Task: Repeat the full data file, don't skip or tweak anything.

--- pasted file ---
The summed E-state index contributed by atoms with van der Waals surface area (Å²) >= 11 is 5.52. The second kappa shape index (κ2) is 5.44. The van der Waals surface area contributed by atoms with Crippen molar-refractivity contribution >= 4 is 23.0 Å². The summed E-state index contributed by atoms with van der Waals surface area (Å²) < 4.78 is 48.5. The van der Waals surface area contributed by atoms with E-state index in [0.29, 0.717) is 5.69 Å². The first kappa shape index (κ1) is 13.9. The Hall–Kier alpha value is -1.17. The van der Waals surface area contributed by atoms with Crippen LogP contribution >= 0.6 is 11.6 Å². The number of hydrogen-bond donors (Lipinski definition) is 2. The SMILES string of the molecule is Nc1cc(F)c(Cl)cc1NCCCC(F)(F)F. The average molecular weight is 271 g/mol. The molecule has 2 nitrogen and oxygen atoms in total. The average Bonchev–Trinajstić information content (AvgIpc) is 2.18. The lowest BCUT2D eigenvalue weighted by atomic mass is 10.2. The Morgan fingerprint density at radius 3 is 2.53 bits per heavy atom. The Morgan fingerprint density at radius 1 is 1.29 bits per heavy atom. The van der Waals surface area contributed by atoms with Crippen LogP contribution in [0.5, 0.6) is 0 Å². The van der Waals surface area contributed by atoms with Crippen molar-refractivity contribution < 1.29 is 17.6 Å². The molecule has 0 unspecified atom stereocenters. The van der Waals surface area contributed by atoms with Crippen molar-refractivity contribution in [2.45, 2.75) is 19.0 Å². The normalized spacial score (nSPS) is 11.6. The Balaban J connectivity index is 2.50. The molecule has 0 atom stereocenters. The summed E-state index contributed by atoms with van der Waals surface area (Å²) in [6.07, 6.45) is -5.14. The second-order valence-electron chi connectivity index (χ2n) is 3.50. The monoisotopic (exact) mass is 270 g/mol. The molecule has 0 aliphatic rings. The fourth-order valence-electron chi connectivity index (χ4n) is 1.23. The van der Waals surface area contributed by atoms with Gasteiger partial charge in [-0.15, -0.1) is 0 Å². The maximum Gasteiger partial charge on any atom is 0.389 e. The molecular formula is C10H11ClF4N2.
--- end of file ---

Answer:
The summed E-state index contributed by atoms with van der Waals surface area (Å²) >= 11 is 5.52. The second kappa shape index (κ2) is 5.44. The van der Waals surface area contributed by atoms with Crippen molar-refractivity contribution >= 4 is 23.0 Å². The summed E-state index contributed by atoms with van der Waals surface area (Å²) < 4.78 is 48.5. The van der Waals surface area contributed by atoms with E-state index in [0.29, 0.717) is 5.69 Å². The first kappa shape index (κ1) is 13.9. The Hall–Kier alpha value is -1.17. The van der Waals surface area contributed by atoms with Crippen LogP contribution >= 0.6 is 11.6 Å². The number of hydrogen-bond donors (Lipinski definition) is 2. The SMILES string of the molecule is Nc1cc(F)c(Cl)cc1NCCCC(F)(F)F. The average molecular weight is 271 g/mol. The molecule has 2 nitrogen and oxygen atoms in total. The average Bonchev–Trinajstić information content (AvgIpc) is 2.18. The lowest BCUT2D eigenvalue weighted by atomic mass is 10.2. The Morgan fingerprint density at radius 3 is 2.53 bits per heavy atom. The Morgan fingerprint density at radius 1 is 1.29 bits per heavy atom. The van der Waals surface area contributed by atoms with Crippen LogP contribution in [0.5, 0.6) is 0 Å². The van der Waals surface area contributed by atoms with Crippen molar-refractivity contribution < 1.29 is 17.6 Å². The molecule has 0 unspecified atom stereocenters. The van der Waals surface area contributed by atoms with Crippen molar-refractivity contribution in [2.45, 2.75) is 19.0 Å². The normalized spacial score (nSPS) is 11.6. The Balaban J connectivity index is 2.50. The molecule has 0 atom stereocenters. The summed E-state index contributed by atoms with van der Waals surface area (Å²) in [6.07, 6.45) is -5.14. The second-order valence-electron chi connectivity index (χ2n) is 3.50. The monoisotopic (exact) mass is 270 g/mol. The molecule has 0 aliphatic rings. The fourth-order valence-electron chi connectivity index (χ4n) is 1.23. The van der Waals surface area contributed by atoms with Gasteiger partial charge in [-0.15, -0.1) is 0 Å². The maximum Gasteiger partial charge on any atom is 0.389 e. The molecular formula is C10H11ClF4N2.